Editor’s note: This is part one of a two-part series. Tomorrow’s conclusion will explore what Pope Francis means when he calls Chile to become once again a “prophetic church.”
ROME – It’s a universally acknowledged reality of the sea that it’s never the tip of the iceberg that sinks a ship, but what lies under the water unseen. Yet, to the trained eye, the visible white mass usually is enough to warn of the dangers ahead and to change course.
In the case of Chile’s clerical sexual abuse scandals, Pope Francis first brushed against the tip of the iceberg in 2015, when he decided to transfer a Chilean bishop named Juan Barros, accused of having covered up abuse, to a southern diocese.
Yet Francis repeatedly ignored the alarms that came loud and clear. Victims of the pedophile priest Fernando Karadima, for whom Barros allegedly covered up, spoke with anyone who would listen, including members of the pope’s own Pontifical Commission for the Protection of Minors. The media, both in Chile and in Rome, kept the case in the spotlight. Chilean politicians sent a letter to the pope asking him to change course, and even some bishops spoke up against the nomination.
But Francis kept going, full steam ahead.
The inevitable collision came with a decision to send two papal envoys to Chile to investigate the Barros case. Their 2,300 page report, the product of 64 personal interviews, forced the pontiff to confront what was underneath the waters.
The document by Maltese Archbishop Charles Scicluna and Spanish Father Jordi Bertomeu remains confidential, but in the past two weeks, since the Chilean bishops have been to Rome and back, presenting their resignations to Francis, ample evidence has arisen showing just how big the iceberg is.
In the diocese of Rancagua, for instance, 14 priests who were part of a clan that called itself “La Familia” have been suspended pending investigation on allegations both of sexually abusing minors and of having consensual gay sex with adults.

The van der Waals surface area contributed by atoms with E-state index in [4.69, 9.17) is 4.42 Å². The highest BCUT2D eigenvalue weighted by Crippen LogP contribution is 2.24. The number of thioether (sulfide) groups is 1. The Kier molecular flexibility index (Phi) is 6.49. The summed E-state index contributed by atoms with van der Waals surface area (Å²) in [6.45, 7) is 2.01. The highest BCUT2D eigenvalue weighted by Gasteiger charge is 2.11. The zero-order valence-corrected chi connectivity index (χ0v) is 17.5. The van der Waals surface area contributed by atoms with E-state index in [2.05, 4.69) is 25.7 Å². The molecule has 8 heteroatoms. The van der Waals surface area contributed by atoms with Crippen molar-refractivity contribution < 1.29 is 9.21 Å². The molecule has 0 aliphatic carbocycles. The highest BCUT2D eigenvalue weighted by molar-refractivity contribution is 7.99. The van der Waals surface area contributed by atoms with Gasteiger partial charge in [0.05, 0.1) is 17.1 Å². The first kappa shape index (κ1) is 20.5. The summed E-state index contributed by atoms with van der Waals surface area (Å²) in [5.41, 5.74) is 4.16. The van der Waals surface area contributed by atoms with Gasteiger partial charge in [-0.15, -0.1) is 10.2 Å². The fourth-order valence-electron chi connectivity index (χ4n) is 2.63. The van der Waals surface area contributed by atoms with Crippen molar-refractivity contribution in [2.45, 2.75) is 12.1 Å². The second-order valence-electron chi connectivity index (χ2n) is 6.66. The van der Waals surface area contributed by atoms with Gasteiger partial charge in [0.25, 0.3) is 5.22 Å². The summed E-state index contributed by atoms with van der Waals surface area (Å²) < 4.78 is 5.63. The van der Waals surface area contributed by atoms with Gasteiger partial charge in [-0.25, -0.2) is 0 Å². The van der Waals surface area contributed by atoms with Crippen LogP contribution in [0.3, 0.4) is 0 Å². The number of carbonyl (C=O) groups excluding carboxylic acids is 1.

Bishop Alejandro Goic, who until last week was the president of the Chilean Church’s National Commission for the Prevention of Abuses, has apologized for “my actions in this case,” and acknowledged that he hadn’t moved with appropriate nimbleness. He’s had to step down from the commission.
It’s also been made public that Father Óscar Muñoz Toledo, former chancellor of the archdiocese of Santiago, was removed from that position on Jan. 2, days before Francis’s visit to the country, after he actually reported himself for sexual abuse.
Though the details weren’t clear at the time, it’s now known that he sexually abused some of his nephews, who were minors at the time. This means the man tasked with taking the statements of some of Karadima’s victims was, at the same time, sexually abusing children himself.
In addition, former religious sister Consuelo Gómez left her congregation last year after being sexually abused on more than one occasion by a Chilean superior while the two were in Spain.
The Congregation of the Sisters of the Good Samaritan released a statement through the bishops’ conference acknowledging that they had known of the allegations, and that the way they had addressed the issue didn’t live up to “our mission and vocation.”
According to the former nun, the order told her to keep the abuses to herself and that they “had been her fault.”
Last Thursday, the Jesuits in Chile — Francis’s own order — announced through a statement that they had closed an investigation against Father Jaime Guzmán Astaburuaga on charges of sexual abuse of minors, and that the information compiled will be sent to the Vatican’s Congregation for the Doctrine of the Faith (CDF).
According to the terms of St. Pope John Paul II’s 2001 document Sacramentorum Sanctitatis Tutela, the trying of a case of a priest accused of sexually abusing a minor is exclusively reserved to the CDF, though the CDF can assign the case to a local church.
The allegations against Guzmán involve abuses that took place before 1994, meaning that under Chilean civil law, the crimes have passed the country’s statute of limitations, unless the Chilean congress passes a bill presented by President Sebastián Piñera in the past month aimed at lifting the statute of limitation for sexual abuse crimes.
Guzmán received a canonical sanction in 2012, and he’s been banned from public ministry and from being in contact with minors.
In an effort to comply with Francis’s request to move forward toward “transparency, truth, justice and reparation,” the statement by the Jesuits also disclosed that two other religious have been removed from public ministry in recent years for sexual abuse. They are Fathers Raúl González, denounced in 2011 by a former student for abuses which happened in 1999, and Juan Pablo Cárcamo, accused by a grown-up woman of abuse of conscience and sexual transgressions during a spiritual retreat.
In addition, revelations against the Marist brothers, who’ve already acknowledged decades-long situations of abuse of children, continue to arise.
Two of the closest collaborators of Cardinal Raúl Silva Henríquez, head of the Archdiocese of Santiago from 1961 to 1983, Fathers Cristian Precht and Miguel Ortega, have been found guilty of abuse.
Both Precht, a hero of the human rights movement until the allegations surfaced, and Ortega, who died in 2015, have faced new accusations in recent days, this time from victims of the Marist brothers, who say the two sexually abused children when visiting Marist facilities, including making sexual advances to teenagers who went for confession.